As shown in
Once the needle tip 10 is located in the proper space, the apparatus 20 provides real-time confirmation that the needle tip has not moved outside the tissue target during administration. In addition to location, the apparatus of the invention provides pressure-sensing feedback to ensure that no blockage of the needle by obstruction or tissue clogging has occurred. This dynamic pressure sensing can also alert the practitioner if leakage occurs, which can sometimes be a result of poor needle placement, insufficient hand pressure on the handpiece or internal leakage of the cartridge or tubing to be described in greater detail later in this disclosure. The invention informs the practitioner if a potential loss of pressure has occurred from any of the scenarios described.
By using the present invention, the anesthetic dosage administered can be greater than with previous intraligamentary injection techniques. This is due to both the moderate pressures applied and a controlled flow rate of administration.
Data considered by the inventor indicates that the volume of injection solution is not limited via the intraligamentary route when performing the intraligamentary injection of the present invention. Therefore, the recommended dosage of anesthetic solution ranges from 0.9 ml (for single rooted teeth) to 1.8 ml (for multi-rooted teeth) when using a 2% concentrated local anesthetic solution.
When using a 4% concentrated drug, such as Articaine Hyrdochloride, half the dosage is recommended, i.e. 0.4 ml (for single rooted teeth) to 0.9 ml (for multirooted teeth). The practitioner should understand that the volume of anesthetic is related to the duration of anesthesia, and plan according to individual procedural needs. Re-dosing during treatment is possible as well with the injection technique of the invention.
Performing the Injection Using the Hardware:
Drive unit 22 is portable and about the size of a small cable modem. The handpiece handle 24 is part of a single-use disposable handpiece assembly. The drive unit 22 is powered by a standard AC electrical connection. The unit illustrated, for example, has a power cord 36 with a unit plug 38 for being plugged into the back of unit 22, and a wall plug 40 for an AC wall socket used in the United States, for example.
The single-use sterile, disposable handpiece assembly includes the handle 24, the micro-bore tubing 26, and an anesthetic cartridge holder 34 that accepts any standard dental anesthetic cartridge 28. Any standard medical needle 30 can be attached to the handpiece for use. Typically, a 30-gauge or 27-gauge ½ inch luer-lock needle 30 is attached to the handle 24 to perform the intragamentary or PDL injection according to the present invention.
The drive unit 22 has three basic modes of operation:
When performing the intraligamentary injection only the STA mode is used. All injection rates are controlled by the practitioner using a foot-control or pedal 42 connected to the drive unit 22 by a conduit 44 plugged below a front panel 50 of the unit, at a foot control receptacle 46.
It is noted that for all modes of operation and for the acquiring of the pressure signals and generation of the perceptible signals, an on-board computer is included in unit 22 which has been programed using techniques and technologies that are currently available to the person of ordinary skill in this art. Additional details are also available from the assignees previous patents and published patent applications, as well and the co-pending and co-invented U.S. Patent Application US 2006/0122555.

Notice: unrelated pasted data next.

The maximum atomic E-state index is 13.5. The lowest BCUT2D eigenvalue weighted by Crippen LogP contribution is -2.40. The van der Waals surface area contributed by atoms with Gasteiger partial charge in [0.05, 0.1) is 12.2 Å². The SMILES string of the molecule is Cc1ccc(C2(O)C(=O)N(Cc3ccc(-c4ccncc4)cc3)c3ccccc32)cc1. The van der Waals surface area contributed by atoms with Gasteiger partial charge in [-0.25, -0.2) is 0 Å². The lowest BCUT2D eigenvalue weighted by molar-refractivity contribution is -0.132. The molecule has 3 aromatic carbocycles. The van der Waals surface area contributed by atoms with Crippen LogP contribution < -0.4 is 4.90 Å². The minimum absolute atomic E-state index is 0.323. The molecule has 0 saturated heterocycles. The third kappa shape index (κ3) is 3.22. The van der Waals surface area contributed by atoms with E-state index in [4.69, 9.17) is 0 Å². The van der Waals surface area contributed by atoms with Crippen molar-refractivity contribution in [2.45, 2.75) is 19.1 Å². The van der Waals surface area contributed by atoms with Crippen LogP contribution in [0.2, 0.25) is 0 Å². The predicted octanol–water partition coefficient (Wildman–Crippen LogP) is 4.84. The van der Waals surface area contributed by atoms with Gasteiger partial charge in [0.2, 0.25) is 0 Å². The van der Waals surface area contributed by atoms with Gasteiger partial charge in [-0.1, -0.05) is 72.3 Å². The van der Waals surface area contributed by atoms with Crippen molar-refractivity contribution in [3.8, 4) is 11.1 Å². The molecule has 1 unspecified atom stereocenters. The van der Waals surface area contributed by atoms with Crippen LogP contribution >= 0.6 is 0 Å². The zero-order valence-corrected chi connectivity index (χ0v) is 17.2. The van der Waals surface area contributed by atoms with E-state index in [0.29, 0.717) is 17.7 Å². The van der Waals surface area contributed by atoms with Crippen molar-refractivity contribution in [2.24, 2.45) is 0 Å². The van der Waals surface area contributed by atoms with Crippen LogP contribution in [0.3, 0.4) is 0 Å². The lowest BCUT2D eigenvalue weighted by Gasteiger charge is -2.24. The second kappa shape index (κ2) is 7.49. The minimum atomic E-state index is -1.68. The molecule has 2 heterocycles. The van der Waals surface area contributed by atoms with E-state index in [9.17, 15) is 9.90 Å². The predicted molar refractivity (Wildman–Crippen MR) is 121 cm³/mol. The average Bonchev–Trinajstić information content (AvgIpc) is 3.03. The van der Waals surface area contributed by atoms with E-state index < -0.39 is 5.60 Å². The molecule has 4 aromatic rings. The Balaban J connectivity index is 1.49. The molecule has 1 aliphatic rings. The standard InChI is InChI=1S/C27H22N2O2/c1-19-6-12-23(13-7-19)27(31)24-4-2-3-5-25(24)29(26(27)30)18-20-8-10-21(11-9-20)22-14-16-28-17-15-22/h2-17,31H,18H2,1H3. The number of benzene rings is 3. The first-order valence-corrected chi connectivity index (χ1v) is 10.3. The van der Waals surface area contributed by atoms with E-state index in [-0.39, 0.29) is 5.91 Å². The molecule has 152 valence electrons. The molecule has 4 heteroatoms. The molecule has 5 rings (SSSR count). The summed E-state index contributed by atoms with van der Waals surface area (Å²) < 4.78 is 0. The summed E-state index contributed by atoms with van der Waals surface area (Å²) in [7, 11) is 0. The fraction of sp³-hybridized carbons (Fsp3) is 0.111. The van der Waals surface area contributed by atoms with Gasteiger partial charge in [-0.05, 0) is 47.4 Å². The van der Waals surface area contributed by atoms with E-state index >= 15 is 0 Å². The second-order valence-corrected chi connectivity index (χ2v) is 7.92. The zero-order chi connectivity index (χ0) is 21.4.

To perform the injection, the subject or patient is seated in the supine position. The practitioner selects the appropriate anesthetic solution for the desired result and places the cartridge 28 into the cartridge holder 34 of the handpiece assembly. The patient should be informed that they will hear audible sounds from the system throughout the procedure.
The cartridge holder 34 is then attached to the drive unit 22 by plugging the lower end of holder 34, which has a pair of opposite tabs 35, into a cartridge holder socket 52 at the top of the unit. The holder 34 is then rotated about 90 degrees on its axis to engage the tabs 35 into matting slots inside socket 52. This rotation both locks the cartridge holder with its cartridge in the socket, and closed a switch in socket 52 that performs other monitoring and safety functions. See U.S. Pat. No. 6,132,414, for example, for details on the cartridge holder and how it receives and punctures the cartridge for releasing the anesthetic liquid.
The drive unit 22 has previously been activated by depressing a power button 54 on the rear of the unit. This lights a power indicator lamp 56. An STA button 58 is then pressed to activate this mode of operation and the STA mode lamp 60 lights as well.
The unit 22 will then automatically remove the air from the micro-tubing 26 of the handpiece and needle. This purge cycle is indicated by lighting of an Auto Purge/Retract indicator lamp 62 and is achieved by a plunger 64 that is linearly driven up into the cartridge 28 in a controlled manner and by a set amount to inject the liquid anesthetic from the cartridge, along the tubing and out from the needle tip 10 in a manner that is well recognized by the practitioner to indicate that no air is left in the handpiece assembly. At this point, a remaining cartridge quantity indicator 66 shows the cartridge 28 to be full by having all or almost all of it divisions lit. A top-most, over-full division may have been lit originally, and then extinguished to show some use of liquid for the purge cycle.
Holding the handpiece 24 with a pen-like grasp, the practitioner will place the needle into the gingival sulcus of the tooth to be anesthetized as shown in